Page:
The Hierophant Meaning – Smith-Waite Centennial
The Major Arcana are back today! The Hierophant has come up as our daily tarot card, suggesting an outcome of order and discipline if you stick to your principles and follow wise teachings.
In more traditional tarot decks, this card is called The Pope. And it's the counterpart of the High Priestess card, which is traditionally known as The Papess. Together, their meaning is often interpreted as two different approaches to wisdom—masculine and feminine (which I don't read much into), intuitive secrets and orderly teachings, self-guided introspection and institutional study.
The Hierophant card in the Smith-Waite Centennial tarot deck
In our trusty Smith-Waite Centennial deck, The Hierophant is depicted with all the trappings of Papal authority. We see the Papal tiara with its three tiers of crowns, echoing the three-barred crucifix in The Hierophant's left hand and the three crosses hanging down the centre of the figure's vivid red robes. This triple imagery evokes the Trinity at the heart of Catholic faith, the holy mystery represented by the one God's triple nature as the Father, the Son, and the Holy Ghost or Spirit.
But there is also dual imagery at play in this tarot card. We see The Hierophant's two fingers upraised, perhaps a symbol of an oath to a greater cause or perhaps a pontifical metaphor of the bridge between the material and spiritual worlds. Similarly, the figure is seated between two pillars (exactly like The High Priestess). The meaning of these two pillars is usually interpreted by tarot readers as some variation of law and chaos, discipleship and freedom.
Then there are the two crossed keys in the foreground, forming a fourth cross and underscoring The Hierophant's power to unlock knowledge. There are two more crosses on the figure's white-slippered feet. And finally, there are the two monks or worshippers at the foot of the card. They emphasize that this card is about institutional wisdom and a cause that's much bigger than one individual soul.
You don't have to figure everything out yourself!
As we saw with The Hanged Man, the Major Arcana or trump suit is all about spirit and matters of the soul. When these cards come up, they represent serious philosophical matters, and they often speak to intensely personal and solitary work.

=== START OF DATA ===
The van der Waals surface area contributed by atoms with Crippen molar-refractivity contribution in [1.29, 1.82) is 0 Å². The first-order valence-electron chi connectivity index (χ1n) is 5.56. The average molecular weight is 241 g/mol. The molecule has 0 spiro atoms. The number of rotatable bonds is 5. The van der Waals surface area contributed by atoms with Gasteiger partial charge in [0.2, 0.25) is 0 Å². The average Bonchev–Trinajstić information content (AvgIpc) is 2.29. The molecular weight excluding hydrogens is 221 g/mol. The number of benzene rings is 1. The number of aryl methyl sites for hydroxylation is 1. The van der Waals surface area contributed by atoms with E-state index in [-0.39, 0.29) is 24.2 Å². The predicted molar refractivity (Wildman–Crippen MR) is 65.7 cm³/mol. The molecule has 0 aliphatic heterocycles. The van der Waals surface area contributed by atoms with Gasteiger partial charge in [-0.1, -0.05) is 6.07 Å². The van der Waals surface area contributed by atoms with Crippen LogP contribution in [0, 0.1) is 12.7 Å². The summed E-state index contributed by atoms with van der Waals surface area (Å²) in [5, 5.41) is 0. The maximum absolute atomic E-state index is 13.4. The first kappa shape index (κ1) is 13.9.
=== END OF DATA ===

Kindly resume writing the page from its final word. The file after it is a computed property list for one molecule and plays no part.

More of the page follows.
The Hierophant is a welcome exception. In fortune-telling terms, let it serve as your reminder today that you don't have to have all the answers. Personal development and spiritual journeys aren't always about closing your eyes and connecting with your intuition. Sometimes they're about self-care and letting go, but sometimes they're about learning from existing traditions and communities!
The Hierophant invites you to turn to other people's teachings
Today's Hierophant card isn't telling you to go out and convert to a religion today. (Unless that's something you really want to do, in which case, by all means.) But it is a gentle prompt to look for some guidance outside of your own intuition. From self-help books to academia, from places of worship to a local coven, there's no shortage of opportunities to connect with some insights that resonate with you.
I come from a philosophy background, and I'm a giant book nerd, so books are my go-to for learning from other people's teachings. My all-time favourite is Søren Kierkegaard's Works of Love, but I'll also recommend Bregman Rutger's Utopia for Realists as a more contemporary thought provoker.
Those are just my suggestions, but as always in tarot, the choice is yours. How can you enrich your mind with philosophical teachings today? And what traditions appeal to you?
Tarot readings are, of course, a tradition of their own! If you'd like to see if cartomancy resonates with you, you can always book a one-on-one reading with yours truly. But remember: the main thing to take from today's Card of the Day reading is to seek out wisdom in existing traditions—whatever that looks like for you!